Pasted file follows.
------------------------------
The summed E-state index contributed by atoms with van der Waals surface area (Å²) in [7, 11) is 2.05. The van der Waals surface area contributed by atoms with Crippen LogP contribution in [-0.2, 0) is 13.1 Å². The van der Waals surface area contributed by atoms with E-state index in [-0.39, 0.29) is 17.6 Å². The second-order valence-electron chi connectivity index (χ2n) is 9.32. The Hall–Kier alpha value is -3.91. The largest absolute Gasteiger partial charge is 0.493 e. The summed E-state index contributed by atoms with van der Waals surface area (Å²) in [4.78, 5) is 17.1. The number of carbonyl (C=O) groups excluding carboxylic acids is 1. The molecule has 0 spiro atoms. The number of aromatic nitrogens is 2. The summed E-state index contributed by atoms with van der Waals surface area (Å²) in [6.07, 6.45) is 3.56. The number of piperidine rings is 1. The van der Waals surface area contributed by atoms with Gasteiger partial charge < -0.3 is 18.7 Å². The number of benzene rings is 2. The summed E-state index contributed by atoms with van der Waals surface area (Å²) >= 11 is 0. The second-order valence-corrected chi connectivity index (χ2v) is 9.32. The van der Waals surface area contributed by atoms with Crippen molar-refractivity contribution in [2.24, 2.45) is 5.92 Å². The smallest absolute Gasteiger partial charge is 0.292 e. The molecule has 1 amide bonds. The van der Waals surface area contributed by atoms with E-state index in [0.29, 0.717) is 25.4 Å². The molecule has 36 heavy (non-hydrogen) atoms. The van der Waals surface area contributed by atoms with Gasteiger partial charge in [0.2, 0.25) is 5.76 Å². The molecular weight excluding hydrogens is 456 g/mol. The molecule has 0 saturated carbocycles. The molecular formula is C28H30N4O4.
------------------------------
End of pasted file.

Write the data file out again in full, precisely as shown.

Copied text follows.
The summed E-state index contributed by atoms with van der Waals surface area (Å²) in [7, 11) is 2.05. The van der Waals surface area contributed by atoms with Crippen LogP contribution in [-0.2, 0) is 13.1 Å². The van der Waals surface area contributed by atoms with E-state index in [-0.39, 0.29) is 17.6 Å². The second-order valence-electron chi connectivity index (χ2n) is 9.32. The Hall–Kier alpha value is -3.91. The largest absolute Gasteiger partial charge is 0.493 e. The summed E-state index contributed by atoms with van der Waals surface area (Å²) in [4.78, 5) is 17.1. The number of carbonyl (C=O) groups excluding carboxylic acids is 1. The molecule has 0 spiro atoms. The number of aromatic nitrogens is 2. The summed E-state index contributed by atoms with van der Waals surface area (Å²) in [6.07, 6.45) is 3.56. The number of piperidine rings is 1. The van der Waals surface area contributed by atoms with Gasteiger partial charge < -0.3 is 18.7 Å². The number of benzene rings is 2. The summed E-state index contributed by atoms with van der Waals surface area (Å²) >= 11 is 0. The second-order valence-corrected chi connectivity index (χ2v) is 9.32. The van der Waals surface area contributed by atoms with Crippen molar-refractivity contribution in [2.24, 2.45) is 5.92 Å². The smallest absolute Gasteiger partial charge is 0.292 e. The molecule has 1 amide bonds. The van der Waals surface area contributed by atoms with E-state index in [0.29, 0.717) is 25.4 Å². The molecule has 36 heavy (non-hydrogen) atoms. The van der Waals surface area contributed by atoms with Gasteiger partial charge in [0.2, 0.25) is 5.76 Å². The molecular weight excluding hydrogens is 456 g/mol. The molecule has 0 saturated carbocycles. The molecular formula is C28H30N4O4.